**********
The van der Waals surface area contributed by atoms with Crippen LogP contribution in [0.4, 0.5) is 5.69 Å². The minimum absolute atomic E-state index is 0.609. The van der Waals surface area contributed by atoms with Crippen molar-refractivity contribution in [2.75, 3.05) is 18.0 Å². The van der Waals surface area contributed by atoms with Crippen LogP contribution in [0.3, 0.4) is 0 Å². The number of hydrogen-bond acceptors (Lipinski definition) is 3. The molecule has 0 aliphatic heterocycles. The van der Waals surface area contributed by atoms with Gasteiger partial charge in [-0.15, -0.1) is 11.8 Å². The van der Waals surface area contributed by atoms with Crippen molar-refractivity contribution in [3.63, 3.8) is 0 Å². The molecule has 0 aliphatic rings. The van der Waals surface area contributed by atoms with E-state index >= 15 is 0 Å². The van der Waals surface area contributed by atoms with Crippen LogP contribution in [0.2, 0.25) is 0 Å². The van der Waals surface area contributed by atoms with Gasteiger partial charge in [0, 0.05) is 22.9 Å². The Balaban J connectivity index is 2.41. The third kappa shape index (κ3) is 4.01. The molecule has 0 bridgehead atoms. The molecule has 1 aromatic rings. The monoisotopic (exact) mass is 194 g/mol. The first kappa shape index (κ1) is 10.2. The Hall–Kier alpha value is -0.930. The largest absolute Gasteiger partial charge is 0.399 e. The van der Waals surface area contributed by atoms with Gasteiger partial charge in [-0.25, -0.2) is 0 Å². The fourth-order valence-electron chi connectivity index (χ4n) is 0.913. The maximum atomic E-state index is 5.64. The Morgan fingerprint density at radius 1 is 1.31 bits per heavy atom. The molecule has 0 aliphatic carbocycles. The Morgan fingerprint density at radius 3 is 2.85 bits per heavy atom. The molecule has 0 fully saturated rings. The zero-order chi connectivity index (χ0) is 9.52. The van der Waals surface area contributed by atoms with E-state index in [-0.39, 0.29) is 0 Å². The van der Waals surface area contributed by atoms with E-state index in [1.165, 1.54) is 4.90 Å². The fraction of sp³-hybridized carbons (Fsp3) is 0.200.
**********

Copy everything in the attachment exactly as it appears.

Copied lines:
The van der Waals surface area contributed by atoms with Crippen LogP contribution in [0.4, 0.5) is 5.69 Å². The minimum absolute atomic E-state index is 0.609. The van der Waals surface area contributed by atoms with Crippen molar-refractivity contribution in [2.75, 3.05) is 18.0 Å². The van der Waals surface area contributed by atoms with Crippen LogP contribution in [0.3, 0.4) is 0 Å². The number of hydrogen-bond acceptors (Lipinski definition) is 3. The molecule has 0 aliphatic heterocycles. The van der Waals surface area contributed by atoms with Gasteiger partial charge in [-0.15, -0.1) is 11.8 Å². The van der Waals surface area contributed by atoms with Crippen molar-refractivity contribution in [3.63, 3.8) is 0 Å². The molecule has 0 aliphatic rings. The van der Waals surface area contributed by atoms with E-state index >= 15 is 0 Å². The van der Waals surface area contributed by atoms with Crippen LogP contribution in [0.2, 0.25) is 0 Å². The van der Waals surface area contributed by atoms with Gasteiger partial charge in [0, 0.05) is 22.9 Å². The Balaban J connectivity index is 2.41. The third kappa shape index (κ3) is 4.01. The molecule has 0 bridgehead atoms. The molecule has 1 aromatic rings. The monoisotopic (exact) mass is 194 g/mol. The first kappa shape index (κ1) is 10.2. The Hall–Kier alpha value is -0.930. The largest absolute Gasteiger partial charge is 0.399 e. The van der Waals surface area contributed by atoms with Gasteiger partial charge in [-0.25, -0.2) is 0 Å². The fourth-order valence-electron chi connectivity index (χ4n) is 0.913. The maximum atomic E-state index is 5.64. The Morgan fingerprint density at radius 1 is 1.31 bits per heavy atom. The molecule has 0 aliphatic carbocycles. The Morgan fingerprint density at radius 3 is 2.85 bits per heavy atom. The molecule has 0 fully saturated rings. The zero-order chi connectivity index (χ0) is 9.52. The van der Waals surface area contributed by atoms with E-state index in [-0.39, 0.29) is 0 Å². The van der Waals surface area contributed by atoms with E-state index in [1.165, 1.54) is 4.90 Å². The fraction of sp³-hybridized carbons (Fsp3) is 0.200.